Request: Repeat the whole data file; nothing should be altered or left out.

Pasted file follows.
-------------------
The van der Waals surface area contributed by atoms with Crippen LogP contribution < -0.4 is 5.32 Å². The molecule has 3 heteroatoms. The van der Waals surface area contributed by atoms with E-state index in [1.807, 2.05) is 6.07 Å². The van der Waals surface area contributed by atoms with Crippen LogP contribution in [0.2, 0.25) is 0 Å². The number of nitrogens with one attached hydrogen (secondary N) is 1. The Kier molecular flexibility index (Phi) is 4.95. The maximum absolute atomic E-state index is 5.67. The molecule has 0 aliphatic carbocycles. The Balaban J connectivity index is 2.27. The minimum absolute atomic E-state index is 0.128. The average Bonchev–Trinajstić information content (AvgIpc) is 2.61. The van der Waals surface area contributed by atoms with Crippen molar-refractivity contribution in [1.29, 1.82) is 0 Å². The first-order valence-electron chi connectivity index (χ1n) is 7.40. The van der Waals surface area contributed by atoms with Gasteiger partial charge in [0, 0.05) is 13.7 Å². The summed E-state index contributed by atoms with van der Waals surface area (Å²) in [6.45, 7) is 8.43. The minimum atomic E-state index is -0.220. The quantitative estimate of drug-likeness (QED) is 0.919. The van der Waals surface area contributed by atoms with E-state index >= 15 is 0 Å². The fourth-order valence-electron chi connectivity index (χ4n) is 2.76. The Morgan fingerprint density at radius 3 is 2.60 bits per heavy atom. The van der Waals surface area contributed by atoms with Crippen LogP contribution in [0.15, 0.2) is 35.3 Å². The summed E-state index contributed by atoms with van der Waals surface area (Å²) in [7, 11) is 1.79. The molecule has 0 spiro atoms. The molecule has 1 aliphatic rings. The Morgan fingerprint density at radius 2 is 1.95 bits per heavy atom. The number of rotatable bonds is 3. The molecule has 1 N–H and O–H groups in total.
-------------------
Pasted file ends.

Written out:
The van der Waals surface area contributed by atoms with Crippen LogP contribution < -0.4 is 5.32 Å². The molecule has 3 heteroatoms. The van der Waals surface area contributed by atoms with E-state index in [1.807, 2.05) is 6.07 Å². The van der Waals surface area contributed by atoms with Crippen LogP contribution in [0.2, 0.25) is 0 Å². The number of nitrogens with one attached hydrogen (secondary N) is 1. The Kier molecular flexibility index (Phi) is 4.95. The maximum absolute atomic E-state index is 5.67. The molecule has 0 aliphatic carbocycles. The Balaban J connectivity index is 2.27. The minimum absolute atomic E-state index is 0.128. The average Bonchev–Trinajstić information content (AvgIpc) is 2.61. The van der Waals surface area contributed by atoms with Crippen molar-refractivity contribution in [1.29, 1.82) is 0 Å². The first-order valence-electron chi connectivity index (χ1n) is 7.40. The van der Waals surface area contributed by atoms with Gasteiger partial charge in [0, 0.05) is 13.7 Å². The summed E-state index contributed by atoms with van der Waals surface area (Å²) in [6.45, 7) is 8.43. The minimum atomic E-state index is -0.220. The quantitative estimate of drug-likeness (QED) is 0.919. The van der Waals surface area contributed by atoms with E-state index >= 15 is 0 Å². The fourth-order valence-electron chi connectivity index (χ4n) is 2.76. The Morgan fingerprint density at radius 3 is 2.60 bits per heavy atom. The van der Waals surface area contributed by atoms with Crippen LogP contribution in [0.15, 0.2) is 35.3 Å². The summed E-state index contributed by atoms with van der Waals surface area (Å²) in [7, 11) is 1.79. The molecule has 0 spiro atoms. The molecule has 1 aliphatic rings. The Morgan fingerprint density at radius 2 is 1.95 bits per heavy atom. The number of rotatable bonds is 3. The molecule has 1 N–H and O–H groups in total.